In this paper, the problem of visualization and exploration of JET high-dimensional operational space is considered. The data come from plasma discharges selected from JET campaigns from C15 (year 2005) up to C27 (year 2009). The aim is to learn the possible manifold structure embedded in the data and to create some representations of the plasma parameters on low-dimensional maps, which are understandable and which preserve the essential properties owned by the original data. A crucial issue for the design of such mappings is the quality of the dataset. This paper reports the details of the criteria used to properly select suitable signals downloaded from JET databases in order to obtain a dataset of reliable observations. Moreover, a statistical analysis is performed to recognize the presence of outliers. Finally data reduction, based on clustering methods, is performed to select a limited and representative number of samples for the operational space mapping. The high-dimensional operational space of JET is mapped using a widely used manifold learning method, the self-organizing maps. The results are compared with other data visualization methods. The obtained maps can be used to identify characteristic regions of the plasma scenario, allowing to discriminate between regions with high risk of disruption and those with low risk of disruption. © 2013 IOP Publishing Ltd.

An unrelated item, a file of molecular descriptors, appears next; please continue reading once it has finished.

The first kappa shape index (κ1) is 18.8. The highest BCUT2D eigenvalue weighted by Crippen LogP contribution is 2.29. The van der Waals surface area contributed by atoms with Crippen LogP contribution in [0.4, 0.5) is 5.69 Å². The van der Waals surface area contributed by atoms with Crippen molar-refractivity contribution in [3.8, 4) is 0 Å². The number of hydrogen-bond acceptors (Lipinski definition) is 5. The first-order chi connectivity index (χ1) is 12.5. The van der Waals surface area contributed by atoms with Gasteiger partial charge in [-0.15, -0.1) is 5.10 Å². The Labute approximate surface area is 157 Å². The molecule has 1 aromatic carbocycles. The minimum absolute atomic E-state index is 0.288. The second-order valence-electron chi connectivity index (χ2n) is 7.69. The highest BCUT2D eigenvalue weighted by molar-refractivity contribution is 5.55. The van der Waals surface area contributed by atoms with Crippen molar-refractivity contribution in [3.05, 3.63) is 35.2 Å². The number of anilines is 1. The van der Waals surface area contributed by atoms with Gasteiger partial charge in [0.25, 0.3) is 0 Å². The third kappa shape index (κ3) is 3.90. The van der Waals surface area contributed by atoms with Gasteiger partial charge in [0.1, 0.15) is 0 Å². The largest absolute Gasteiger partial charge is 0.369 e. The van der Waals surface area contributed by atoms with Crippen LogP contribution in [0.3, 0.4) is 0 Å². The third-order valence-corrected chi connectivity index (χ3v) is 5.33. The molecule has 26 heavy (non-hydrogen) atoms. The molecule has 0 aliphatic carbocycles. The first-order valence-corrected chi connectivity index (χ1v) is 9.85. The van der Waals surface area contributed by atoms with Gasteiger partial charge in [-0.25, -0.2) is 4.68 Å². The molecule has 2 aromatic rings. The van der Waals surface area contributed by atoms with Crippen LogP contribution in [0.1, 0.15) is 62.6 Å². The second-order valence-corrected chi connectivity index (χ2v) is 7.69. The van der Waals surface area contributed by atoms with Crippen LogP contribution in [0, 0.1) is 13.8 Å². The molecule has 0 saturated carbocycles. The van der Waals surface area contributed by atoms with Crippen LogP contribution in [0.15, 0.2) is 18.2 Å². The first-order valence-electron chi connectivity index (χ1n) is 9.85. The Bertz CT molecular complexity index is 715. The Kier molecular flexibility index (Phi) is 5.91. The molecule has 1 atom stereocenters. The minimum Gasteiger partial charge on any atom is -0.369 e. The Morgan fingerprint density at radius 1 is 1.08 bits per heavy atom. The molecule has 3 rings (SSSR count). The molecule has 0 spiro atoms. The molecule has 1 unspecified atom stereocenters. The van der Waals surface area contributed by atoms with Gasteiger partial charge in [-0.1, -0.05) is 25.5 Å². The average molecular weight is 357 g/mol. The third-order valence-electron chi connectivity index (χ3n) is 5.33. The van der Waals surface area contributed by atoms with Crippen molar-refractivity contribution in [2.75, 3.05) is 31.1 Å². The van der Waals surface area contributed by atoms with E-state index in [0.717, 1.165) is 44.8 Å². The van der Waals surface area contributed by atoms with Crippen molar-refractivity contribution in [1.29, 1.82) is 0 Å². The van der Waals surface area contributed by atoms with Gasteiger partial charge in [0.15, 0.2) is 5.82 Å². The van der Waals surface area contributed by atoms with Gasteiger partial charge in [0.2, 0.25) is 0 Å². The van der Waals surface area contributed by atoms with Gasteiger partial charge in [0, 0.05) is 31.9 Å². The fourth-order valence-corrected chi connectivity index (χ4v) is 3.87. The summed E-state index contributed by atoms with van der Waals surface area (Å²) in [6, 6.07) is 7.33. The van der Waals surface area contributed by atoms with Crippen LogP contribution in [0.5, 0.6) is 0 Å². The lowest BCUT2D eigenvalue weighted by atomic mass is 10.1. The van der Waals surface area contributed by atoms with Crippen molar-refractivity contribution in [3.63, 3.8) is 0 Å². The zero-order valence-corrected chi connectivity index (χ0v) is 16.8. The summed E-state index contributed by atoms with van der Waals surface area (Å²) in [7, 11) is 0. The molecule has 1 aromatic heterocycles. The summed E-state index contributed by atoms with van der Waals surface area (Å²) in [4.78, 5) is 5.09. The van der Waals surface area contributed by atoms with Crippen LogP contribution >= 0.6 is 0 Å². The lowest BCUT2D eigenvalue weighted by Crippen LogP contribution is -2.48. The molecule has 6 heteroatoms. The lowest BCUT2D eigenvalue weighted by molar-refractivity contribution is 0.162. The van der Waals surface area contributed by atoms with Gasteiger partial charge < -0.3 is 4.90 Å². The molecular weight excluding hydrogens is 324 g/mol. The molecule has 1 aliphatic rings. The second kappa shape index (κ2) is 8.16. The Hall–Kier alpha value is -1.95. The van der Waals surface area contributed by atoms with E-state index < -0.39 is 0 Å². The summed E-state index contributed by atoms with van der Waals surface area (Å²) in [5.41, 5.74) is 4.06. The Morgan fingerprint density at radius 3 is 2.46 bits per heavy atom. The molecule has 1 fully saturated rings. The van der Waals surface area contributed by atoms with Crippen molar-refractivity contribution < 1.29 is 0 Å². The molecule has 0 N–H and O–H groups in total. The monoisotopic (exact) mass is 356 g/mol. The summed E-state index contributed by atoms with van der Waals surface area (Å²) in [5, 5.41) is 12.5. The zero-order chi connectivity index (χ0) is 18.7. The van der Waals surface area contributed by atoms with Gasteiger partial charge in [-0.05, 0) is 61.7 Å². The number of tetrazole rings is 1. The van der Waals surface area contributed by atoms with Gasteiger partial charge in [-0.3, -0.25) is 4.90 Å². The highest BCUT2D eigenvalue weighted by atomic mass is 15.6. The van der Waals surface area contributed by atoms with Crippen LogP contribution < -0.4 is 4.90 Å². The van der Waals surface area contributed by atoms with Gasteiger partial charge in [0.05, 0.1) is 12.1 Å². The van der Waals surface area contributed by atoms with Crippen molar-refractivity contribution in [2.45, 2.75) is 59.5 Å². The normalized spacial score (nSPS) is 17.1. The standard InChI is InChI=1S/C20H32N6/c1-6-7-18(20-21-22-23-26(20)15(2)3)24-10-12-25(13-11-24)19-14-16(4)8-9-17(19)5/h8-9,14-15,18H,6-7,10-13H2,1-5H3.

All Science Journal Classification (ASJC) codes
- Nuclear Energy and Engineering
- Condensed Matter Physics
Cannas, B., Fanni, A., Murari, A., Pau, A., & Sias, G. (2013). Manifold learning to interpret JET high-dimensional operational space. Plasma Physics and Controlled Fusion, 55(4), -. . https://doi.org/10.1088/0741-3335/55/4/045006